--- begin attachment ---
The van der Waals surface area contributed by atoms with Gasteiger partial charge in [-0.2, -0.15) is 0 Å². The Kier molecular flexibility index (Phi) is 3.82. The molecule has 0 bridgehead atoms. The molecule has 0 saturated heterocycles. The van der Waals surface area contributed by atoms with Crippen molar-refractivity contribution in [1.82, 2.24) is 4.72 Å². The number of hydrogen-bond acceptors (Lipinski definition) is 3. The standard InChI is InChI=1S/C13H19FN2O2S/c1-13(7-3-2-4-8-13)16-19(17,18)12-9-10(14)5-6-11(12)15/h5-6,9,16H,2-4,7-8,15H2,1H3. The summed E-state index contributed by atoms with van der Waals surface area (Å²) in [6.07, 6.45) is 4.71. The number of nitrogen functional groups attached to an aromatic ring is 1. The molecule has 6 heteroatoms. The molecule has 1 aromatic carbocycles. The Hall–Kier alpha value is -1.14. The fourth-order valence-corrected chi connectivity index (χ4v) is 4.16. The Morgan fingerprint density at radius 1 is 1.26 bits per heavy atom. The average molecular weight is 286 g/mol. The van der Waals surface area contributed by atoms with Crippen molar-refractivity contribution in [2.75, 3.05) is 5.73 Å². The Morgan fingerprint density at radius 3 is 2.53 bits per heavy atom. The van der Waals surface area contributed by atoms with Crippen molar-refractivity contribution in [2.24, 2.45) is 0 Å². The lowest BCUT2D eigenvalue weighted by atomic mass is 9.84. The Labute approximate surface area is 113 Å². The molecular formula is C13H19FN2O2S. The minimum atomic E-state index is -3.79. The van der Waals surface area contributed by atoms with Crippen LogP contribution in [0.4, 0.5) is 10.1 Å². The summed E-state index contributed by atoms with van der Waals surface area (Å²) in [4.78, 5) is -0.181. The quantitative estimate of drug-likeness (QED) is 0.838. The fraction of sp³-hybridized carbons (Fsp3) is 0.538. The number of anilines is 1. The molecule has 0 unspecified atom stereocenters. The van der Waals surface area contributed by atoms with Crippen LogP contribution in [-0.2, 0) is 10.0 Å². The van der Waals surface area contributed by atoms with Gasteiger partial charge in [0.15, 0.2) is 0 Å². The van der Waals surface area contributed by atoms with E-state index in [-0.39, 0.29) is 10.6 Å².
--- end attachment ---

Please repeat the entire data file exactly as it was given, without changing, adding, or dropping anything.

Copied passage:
The van der Waals surface area contributed by atoms with Gasteiger partial charge in [-0.2, -0.15) is 0 Å². The Kier molecular flexibility index (Phi) is 3.82. The molecule has 0 bridgehead atoms. The molecule has 0 saturated heterocycles. The van der Waals surface area contributed by atoms with Crippen molar-refractivity contribution in [1.82, 2.24) is 4.72 Å². The number of hydrogen-bond acceptors (Lipinski definition) is 3. The standard InChI is InChI=1S/C13H19FN2O2S/c1-13(7-3-2-4-8-13)16-19(17,18)12-9-10(14)5-6-11(12)15/h5-6,9,16H,2-4,7-8,15H2,1H3. The summed E-state index contributed by atoms with van der Waals surface area (Å²) in [6.07, 6.45) is 4.71. The number of nitrogen functional groups attached to an aromatic ring is 1. The molecule has 6 heteroatoms. The molecule has 1 aromatic carbocycles. The Hall–Kier alpha value is -1.14. The fourth-order valence-corrected chi connectivity index (χ4v) is 4.16. The Morgan fingerprint density at radius 1 is 1.26 bits per heavy atom. The average molecular weight is 286 g/mol. The van der Waals surface area contributed by atoms with Crippen molar-refractivity contribution in [2.75, 3.05) is 5.73 Å². The Morgan fingerprint density at radius 3 is 2.53 bits per heavy atom. The van der Waals surface area contributed by atoms with Crippen molar-refractivity contribution in [2.24, 2.45) is 0 Å². The lowest BCUT2D eigenvalue weighted by atomic mass is 9.84. The Labute approximate surface area is 113 Å². The molecular formula is C13H19FN2O2S. The minimum atomic E-state index is -3.79. The van der Waals surface area contributed by atoms with Crippen LogP contribution in [0.4, 0.5) is 10.1 Å². The summed E-state index contributed by atoms with van der Waals surface area (Å²) in [4.78, 5) is -0.181. The quantitative estimate of drug-likeness (QED) is 0.838. The fraction of sp³-hybridized carbons (Fsp3) is 0.538. The number of anilines is 1. The molecule has 0 unspecified atom stereocenters. The van der Waals surface area contributed by atoms with Crippen LogP contribution in [-0.2, 0) is 10.0 Å². The van der Waals surface area contributed by atoms with Gasteiger partial charge in [0.15, 0.2) is 0 Å². The van der Waals surface area contributed by atoms with E-state index in [-0.39, 0.29) is 10.6 Å².